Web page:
This article is sponsored by Airtraq.
Here are five advantages of video laryngoscopy ("VL") in ambulatory surgery centers from Felipe Urdaneta, MD, an anesthesiologist in Gainesville, Fla., and Richard E. Galgon, MD, MS, Assistant Professor in the Department of Anesthesiology at the University of Wisconsin School of Medicine and Public Health in Madison.
1. Increased patient base. Since video laryngoscopy systems allow for easier intubation in more complicated cases, ambulatory surgery centers can increase their patient base.
"The use and availability of these technologies is expanding rapidly, and they are easy for anesthesia providers to accept fairly quickly," says Dr. Galgon. "They allow us to safely management more patients, such as those who might otherwise require fiberoptic intubation or have features that might suggest a moderately difficult airway to manage. That translates into an increased customer base from a business perspective."
2. Improved success rate. Clinical studies show that video laryngoscopy improves intubation success rate. "We have seen these devices increase success rate and make life easier," says Dr. Urdaneta. "Anesthesia providers who trained in a previous era may not see the need to use new equipment, but for those of us who have seen it, the advantages are significant enough for us to make the switch."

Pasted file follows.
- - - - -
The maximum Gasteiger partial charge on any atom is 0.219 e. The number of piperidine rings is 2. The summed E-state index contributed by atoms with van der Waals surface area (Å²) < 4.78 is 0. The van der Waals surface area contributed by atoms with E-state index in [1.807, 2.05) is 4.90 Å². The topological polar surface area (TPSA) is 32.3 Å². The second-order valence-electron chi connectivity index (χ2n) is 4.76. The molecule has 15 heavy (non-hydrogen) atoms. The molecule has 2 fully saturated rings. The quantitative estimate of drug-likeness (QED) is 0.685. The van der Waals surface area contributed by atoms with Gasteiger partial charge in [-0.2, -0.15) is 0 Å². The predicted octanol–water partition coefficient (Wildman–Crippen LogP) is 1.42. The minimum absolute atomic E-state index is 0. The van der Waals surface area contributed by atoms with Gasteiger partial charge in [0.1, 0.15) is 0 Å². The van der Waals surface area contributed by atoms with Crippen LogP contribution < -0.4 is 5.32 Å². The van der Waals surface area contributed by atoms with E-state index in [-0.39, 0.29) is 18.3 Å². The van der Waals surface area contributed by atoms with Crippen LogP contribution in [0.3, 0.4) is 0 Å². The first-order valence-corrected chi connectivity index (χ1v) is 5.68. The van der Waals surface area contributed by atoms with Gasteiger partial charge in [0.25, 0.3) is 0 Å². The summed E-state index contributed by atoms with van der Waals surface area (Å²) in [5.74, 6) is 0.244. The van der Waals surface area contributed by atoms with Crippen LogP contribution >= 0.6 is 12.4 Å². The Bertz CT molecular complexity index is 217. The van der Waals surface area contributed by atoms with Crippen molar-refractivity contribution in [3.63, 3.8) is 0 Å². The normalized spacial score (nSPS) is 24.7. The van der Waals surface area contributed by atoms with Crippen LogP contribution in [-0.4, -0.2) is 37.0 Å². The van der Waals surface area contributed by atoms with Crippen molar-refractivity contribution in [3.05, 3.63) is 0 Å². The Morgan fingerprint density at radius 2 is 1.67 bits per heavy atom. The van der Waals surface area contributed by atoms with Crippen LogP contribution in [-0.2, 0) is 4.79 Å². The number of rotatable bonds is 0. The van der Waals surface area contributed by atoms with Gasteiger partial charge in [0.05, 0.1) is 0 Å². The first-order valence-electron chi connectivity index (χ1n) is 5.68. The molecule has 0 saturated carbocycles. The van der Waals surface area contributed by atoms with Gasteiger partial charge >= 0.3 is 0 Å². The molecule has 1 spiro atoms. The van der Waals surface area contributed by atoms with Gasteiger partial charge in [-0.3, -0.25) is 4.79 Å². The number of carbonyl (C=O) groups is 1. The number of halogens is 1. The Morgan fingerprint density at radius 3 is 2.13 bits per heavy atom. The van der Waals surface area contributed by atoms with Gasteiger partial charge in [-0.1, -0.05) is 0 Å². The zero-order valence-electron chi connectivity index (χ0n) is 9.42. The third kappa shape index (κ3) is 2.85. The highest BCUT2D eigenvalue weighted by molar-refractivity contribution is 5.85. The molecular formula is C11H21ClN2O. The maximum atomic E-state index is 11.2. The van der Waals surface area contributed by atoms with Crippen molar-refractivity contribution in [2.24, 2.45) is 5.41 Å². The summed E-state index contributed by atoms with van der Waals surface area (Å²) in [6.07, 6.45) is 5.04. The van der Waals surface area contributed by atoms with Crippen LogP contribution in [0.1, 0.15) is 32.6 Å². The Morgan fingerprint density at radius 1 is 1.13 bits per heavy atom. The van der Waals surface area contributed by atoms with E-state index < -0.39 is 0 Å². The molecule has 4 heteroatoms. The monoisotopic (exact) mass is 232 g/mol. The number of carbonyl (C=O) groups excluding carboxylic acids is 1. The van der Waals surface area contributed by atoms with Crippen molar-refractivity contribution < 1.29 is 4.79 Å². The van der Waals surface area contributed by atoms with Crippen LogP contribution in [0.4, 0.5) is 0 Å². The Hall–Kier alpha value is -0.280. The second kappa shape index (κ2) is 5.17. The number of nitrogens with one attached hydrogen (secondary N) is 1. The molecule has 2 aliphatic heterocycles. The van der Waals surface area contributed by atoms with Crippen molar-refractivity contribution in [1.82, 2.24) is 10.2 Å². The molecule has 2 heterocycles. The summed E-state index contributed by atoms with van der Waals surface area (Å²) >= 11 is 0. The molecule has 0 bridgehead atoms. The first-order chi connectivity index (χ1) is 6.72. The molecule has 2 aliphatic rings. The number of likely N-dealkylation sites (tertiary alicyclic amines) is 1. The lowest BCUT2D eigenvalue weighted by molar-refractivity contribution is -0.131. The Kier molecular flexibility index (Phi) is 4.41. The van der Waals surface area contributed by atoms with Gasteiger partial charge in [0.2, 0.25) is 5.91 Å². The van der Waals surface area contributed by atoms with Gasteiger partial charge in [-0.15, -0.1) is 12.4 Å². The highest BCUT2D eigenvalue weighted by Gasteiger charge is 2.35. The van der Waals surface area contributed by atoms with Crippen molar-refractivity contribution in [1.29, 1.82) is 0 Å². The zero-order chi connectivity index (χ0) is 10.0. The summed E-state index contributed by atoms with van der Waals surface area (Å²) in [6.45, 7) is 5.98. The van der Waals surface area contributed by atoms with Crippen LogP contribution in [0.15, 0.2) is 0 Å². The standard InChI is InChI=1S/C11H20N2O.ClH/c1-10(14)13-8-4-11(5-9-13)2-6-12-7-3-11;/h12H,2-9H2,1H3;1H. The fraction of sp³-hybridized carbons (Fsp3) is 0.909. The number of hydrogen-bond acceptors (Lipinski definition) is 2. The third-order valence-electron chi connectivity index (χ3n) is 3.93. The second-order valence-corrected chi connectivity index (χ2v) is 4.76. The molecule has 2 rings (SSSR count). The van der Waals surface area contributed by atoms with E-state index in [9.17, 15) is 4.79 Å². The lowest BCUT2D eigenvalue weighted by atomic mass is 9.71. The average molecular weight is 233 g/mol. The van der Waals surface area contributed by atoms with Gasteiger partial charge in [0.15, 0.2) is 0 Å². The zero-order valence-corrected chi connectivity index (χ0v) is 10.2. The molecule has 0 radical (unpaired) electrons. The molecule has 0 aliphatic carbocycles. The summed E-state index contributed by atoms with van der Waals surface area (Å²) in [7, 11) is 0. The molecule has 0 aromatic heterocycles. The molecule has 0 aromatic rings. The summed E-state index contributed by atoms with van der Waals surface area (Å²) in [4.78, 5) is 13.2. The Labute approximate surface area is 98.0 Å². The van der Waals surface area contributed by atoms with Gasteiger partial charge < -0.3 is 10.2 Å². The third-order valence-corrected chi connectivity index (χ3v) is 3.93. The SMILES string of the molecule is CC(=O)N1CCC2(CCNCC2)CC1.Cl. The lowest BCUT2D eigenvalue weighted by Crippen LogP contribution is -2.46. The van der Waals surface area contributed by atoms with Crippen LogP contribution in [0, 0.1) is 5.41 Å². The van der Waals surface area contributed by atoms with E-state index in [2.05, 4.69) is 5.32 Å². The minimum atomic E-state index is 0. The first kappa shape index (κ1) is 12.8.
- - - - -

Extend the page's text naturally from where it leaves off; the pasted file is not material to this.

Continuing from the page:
However, even seasoned veterans are now looking to make the switch. One colleague of Dr. Urdaneta's with more than 25 years of experience in anesthesia was introduced to indirect laryngoscopy with significant results. "He came to me and said that in all his life experience, very few things made a change in the way he saw intubation being taken care with indirect larygnoscopy."
3. Less trauma for all patients. Video laryngoscopy has significant advantages for treating more complicated cases, but also benefits average patients with less trauma and quicker intubation times.
"New technology allows us to make intubation easier with less trauma for the patient," says Dr. Urdaneta. "This technology helps us intubate patients faster and improve the overall efficiency at the center."
4. Short learning curve. When compared with other techniques such as bronchoscopy, the video and optical laryngoscopy systems have relatively short learning curves, which allow anesthesia professionals to make the switch quickly.
"Today’s video and optical laryngoscopy systems are easy to use," says Dr. Galgon. "They give us a technical advantage with a short learning curve when compared to the use of traditional direct laryngoscopes. As competition grows, these devices will improve through optimization, become less expensive, widely available, and easier for more anesthesia providers to use."
5. Acquisition costs are reasonable. Financial barriers have kept video laryngoscopy technologies out of the ASC in the past, but prices are coming down as the technology becomes more widespread.
"The maximum outlay for a video or optical laryngoscopy system today shouldn't exceed about $12,000 for the capital purchase, and several systems can certainly be introduced for much less," says Dr. Galgon. "Disposables and maintenance costs are reasonable as well depending on the system you use. Further, there is a relatively short learning curve, and most experienced providers should pick up on the subtleties of the systems fairly quickly."
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